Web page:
“When I’m doing moosehide t...
A sense of cultural identity is important to an individual person’s own self-identity. Cultural identity is a built feeling of belonging that includes understanding the histories, languages, stories and practices of a group. The stories in this category include examples from schools, land-based programs and community initiatives. They involve hands-on opportunities focused on learning language and experiencing cultural activities through traditional teachings and practices. Some are land-based programs and others bring cultural knowledge indoors to combine Indigenous knowledge with other forms of knowledge. Many stories include a focus on cultural knowledge, values and protocols that build intergenerational relationships to show how traditional teachings can offer solutions for present day challenges and demands and build a stronger sense of identity while healing from intergenerational impacts of colonialism and government policies.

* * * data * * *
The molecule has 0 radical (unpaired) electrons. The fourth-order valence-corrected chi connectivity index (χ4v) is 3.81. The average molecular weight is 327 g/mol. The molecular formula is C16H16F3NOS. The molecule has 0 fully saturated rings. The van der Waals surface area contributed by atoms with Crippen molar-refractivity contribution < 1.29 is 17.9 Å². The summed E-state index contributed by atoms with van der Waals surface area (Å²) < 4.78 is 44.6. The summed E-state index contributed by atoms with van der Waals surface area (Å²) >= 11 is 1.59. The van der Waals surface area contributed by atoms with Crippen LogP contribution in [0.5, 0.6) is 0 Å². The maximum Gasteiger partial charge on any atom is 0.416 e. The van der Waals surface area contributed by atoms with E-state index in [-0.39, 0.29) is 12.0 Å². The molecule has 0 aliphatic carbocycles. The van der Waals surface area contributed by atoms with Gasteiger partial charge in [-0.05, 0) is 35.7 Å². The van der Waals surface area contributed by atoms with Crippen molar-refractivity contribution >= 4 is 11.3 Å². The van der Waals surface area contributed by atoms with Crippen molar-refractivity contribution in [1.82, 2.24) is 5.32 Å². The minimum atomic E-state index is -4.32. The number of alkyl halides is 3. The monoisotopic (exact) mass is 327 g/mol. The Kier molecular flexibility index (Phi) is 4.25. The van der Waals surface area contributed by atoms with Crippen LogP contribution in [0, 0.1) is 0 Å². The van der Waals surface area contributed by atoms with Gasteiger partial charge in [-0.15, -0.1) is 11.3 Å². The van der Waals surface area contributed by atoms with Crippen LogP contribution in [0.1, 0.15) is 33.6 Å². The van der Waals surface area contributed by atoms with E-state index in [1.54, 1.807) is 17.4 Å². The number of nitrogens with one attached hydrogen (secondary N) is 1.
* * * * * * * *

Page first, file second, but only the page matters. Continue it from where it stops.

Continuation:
This interview with program developer and instructor, Dr. Ken Brealey, and program instructor and cultural advisor, Naxqxalhts’i (Sonny) McHalsie, focuses on the significance and uniqueness of the Indigenous Maps, Films, Rights and Land Claims program and provides specific details about its pedagogy, curriculum, and cultural relevance to the Stó:lō Nation territory.
Elizabeth Sault seeks to provide wholistic educational opportunities to community members with the aim of violence reduction. Violence reduction can happen in many ways and Elizabeth speaks of how a healthy community reduces violence. She works much of the time one to one with individuals in crisis but her workshops round out her program to assist individuals to gain life skills and build a healthy Indigenous identity to empower them to seek health and wellness. Reducing violence is about living a good life and she seeks out elders and community members who have teachings to share with her participants. Elizabeth does work to raise awareness about MMIW and human trafficking in her programs as well as hosting larger events for service providers.
Meeka is a well-known teacher of education, healing, and Inuit culture. She started teaching children in 1971, and moved onto adult education at Nunavut Arctic College for 18 years. Meeka believes that elder knowledge from experience is necessary have a foundation for living an Inuit life as our ancestor did. She hopes that healing and education from Inuit go a long way.